I couldn’t have done this without saying thank you to Ellie Garwood this year, who’s been an amazing support in the department by teaching S1 and S2. Also to my line Manager Lynn Black who supports our work within the school and also to Janis Craig, our Head Teacher, who alwyas encourages our work. Thank you.
Posted in Drama training in Scotland, East Lothian Council, Higher Drama, Intermediate 2, Knox Academy, S6 drama, Standard Grade | No Comments »
Posted by John Naples-Campbell on 4th October 2007
Well I was talking to a few friends about the Standard Grade (SG) course and how exciting I thought it was and we then began to discuss the Scottish Government thinking of getting rid of it and replacing them with Intermediate One and Intermediate Two courses… mmm having taught both courses i’m thinking it’s not a good idea. The debate also rose on TES and I feel it will be debated further before they make any decisions.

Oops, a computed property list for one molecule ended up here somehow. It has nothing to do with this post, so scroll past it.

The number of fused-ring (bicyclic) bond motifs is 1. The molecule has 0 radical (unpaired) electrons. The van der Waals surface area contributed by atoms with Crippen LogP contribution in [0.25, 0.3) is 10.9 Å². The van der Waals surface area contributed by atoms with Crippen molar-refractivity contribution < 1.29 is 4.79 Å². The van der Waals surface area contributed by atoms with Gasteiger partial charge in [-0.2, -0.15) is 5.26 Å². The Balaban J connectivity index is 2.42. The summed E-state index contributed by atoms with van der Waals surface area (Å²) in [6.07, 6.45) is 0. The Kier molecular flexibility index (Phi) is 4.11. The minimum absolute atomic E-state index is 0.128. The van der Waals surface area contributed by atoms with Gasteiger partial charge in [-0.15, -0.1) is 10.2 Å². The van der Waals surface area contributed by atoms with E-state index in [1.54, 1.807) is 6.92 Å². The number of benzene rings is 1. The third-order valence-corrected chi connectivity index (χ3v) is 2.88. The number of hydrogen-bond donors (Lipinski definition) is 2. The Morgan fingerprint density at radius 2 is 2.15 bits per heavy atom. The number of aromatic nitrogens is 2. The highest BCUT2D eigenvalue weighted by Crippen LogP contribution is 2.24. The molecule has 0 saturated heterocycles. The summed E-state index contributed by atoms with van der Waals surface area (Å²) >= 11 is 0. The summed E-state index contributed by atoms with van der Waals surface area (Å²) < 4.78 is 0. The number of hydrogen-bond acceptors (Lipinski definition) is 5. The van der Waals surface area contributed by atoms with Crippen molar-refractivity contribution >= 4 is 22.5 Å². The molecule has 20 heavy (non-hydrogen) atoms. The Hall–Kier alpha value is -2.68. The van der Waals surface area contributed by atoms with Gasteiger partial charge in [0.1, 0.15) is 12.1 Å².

The Standard Grade is designed for pupils to sit over two years and gives students the flexibility to experience many aspects of theatre that suits them. It is marked on three areas; Creating, Presenting and Knowledge and Understanding. At the end of the two years students sit two exams; an acting exam (Creating and Presenting) and a written paper (Knowledge and Understanding). The course can be differentiated to suit the needs of the students with high learning outcomes based on improvisation. In SG Drama we aim to enable students to achieve the best grades they can. Students look at characterisation, theatre arts, various genres of theatre, script writing, play reading, improvisation etc.